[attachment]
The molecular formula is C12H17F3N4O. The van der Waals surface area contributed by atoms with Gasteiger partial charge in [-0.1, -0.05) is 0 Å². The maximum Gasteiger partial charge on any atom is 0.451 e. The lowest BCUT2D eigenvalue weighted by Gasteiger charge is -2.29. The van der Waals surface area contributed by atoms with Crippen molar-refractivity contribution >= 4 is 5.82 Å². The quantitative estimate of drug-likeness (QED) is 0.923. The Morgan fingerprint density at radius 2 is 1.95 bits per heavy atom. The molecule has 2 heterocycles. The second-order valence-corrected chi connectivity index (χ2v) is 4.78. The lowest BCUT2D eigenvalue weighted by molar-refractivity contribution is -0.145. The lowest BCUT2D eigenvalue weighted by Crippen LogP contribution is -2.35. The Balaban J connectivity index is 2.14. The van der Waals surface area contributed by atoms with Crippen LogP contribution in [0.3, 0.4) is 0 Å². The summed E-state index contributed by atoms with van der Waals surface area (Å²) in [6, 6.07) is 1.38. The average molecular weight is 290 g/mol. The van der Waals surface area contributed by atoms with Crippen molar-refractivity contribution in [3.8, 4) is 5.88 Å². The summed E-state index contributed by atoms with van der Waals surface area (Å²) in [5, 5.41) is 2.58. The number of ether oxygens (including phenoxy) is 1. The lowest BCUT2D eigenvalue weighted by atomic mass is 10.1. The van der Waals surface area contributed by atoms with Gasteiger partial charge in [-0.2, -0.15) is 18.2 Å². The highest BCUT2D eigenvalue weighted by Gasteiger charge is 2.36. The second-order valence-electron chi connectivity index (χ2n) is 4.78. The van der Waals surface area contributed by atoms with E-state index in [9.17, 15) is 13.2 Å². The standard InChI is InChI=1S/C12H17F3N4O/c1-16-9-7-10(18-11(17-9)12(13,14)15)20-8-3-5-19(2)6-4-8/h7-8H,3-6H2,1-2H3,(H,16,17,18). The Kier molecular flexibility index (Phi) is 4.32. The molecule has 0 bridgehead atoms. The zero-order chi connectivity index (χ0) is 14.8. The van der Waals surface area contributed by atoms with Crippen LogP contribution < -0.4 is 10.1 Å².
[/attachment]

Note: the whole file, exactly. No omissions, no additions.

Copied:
The molecular formula is C12H17F3N4O. The van der Waals surface area contributed by atoms with Gasteiger partial charge in [-0.1, -0.05) is 0 Å². The maximum Gasteiger partial charge on any atom is 0.451 e. The lowest BCUT2D eigenvalue weighted by Gasteiger charge is -2.29. The van der Waals surface area contributed by atoms with Crippen molar-refractivity contribution >= 4 is 5.82 Å². The quantitative estimate of drug-likeness (QED) is 0.923. The Morgan fingerprint density at radius 2 is 1.95 bits per heavy atom. The molecule has 2 heterocycles. The second-order valence-corrected chi connectivity index (χ2v) is 4.78. The lowest BCUT2D eigenvalue weighted by molar-refractivity contribution is -0.145. The lowest BCUT2D eigenvalue weighted by Crippen LogP contribution is -2.35. The Balaban J connectivity index is 2.14. The van der Waals surface area contributed by atoms with Crippen LogP contribution in [0.3, 0.4) is 0 Å². The summed E-state index contributed by atoms with van der Waals surface area (Å²) in [6, 6.07) is 1.38. The average molecular weight is 290 g/mol. The van der Waals surface area contributed by atoms with Crippen molar-refractivity contribution in [3.8, 4) is 5.88 Å². The summed E-state index contributed by atoms with van der Waals surface area (Å²) in [5, 5.41) is 2.58. The number of ether oxygens (including phenoxy) is 1. The lowest BCUT2D eigenvalue weighted by atomic mass is 10.1. The van der Waals surface area contributed by atoms with Gasteiger partial charge in [-0.2, -0.15) is 18.2 Å². The highest BCUT2D eigenvalue weighted by Gasteiger charge is 2.36. The second-order valence-electron chi connectivity index (χ2n) is 4.78. The van der Waals surface area contributed by atoms with E-state index in [9.17, 15) is 13.2 Å². The standard InChI is InChI=1S/C12H17F3N4O/c1-16-9-7-10(18-11(17-9)12(13,14)15)20-8-3-5-19(2)6-4-8/h7-8H,3-6H2,1-2H3,(H,16,17,18). The Kier molecular flexibility index (Phi) is 4.32. The molecule has 0 bridgehead atoms. The zero-order chi connectivity index (χ0) is 14.8. The van der Waals surface area contributed by atoms with Crippen LogP contribution < -0.4 is 10.1 Å².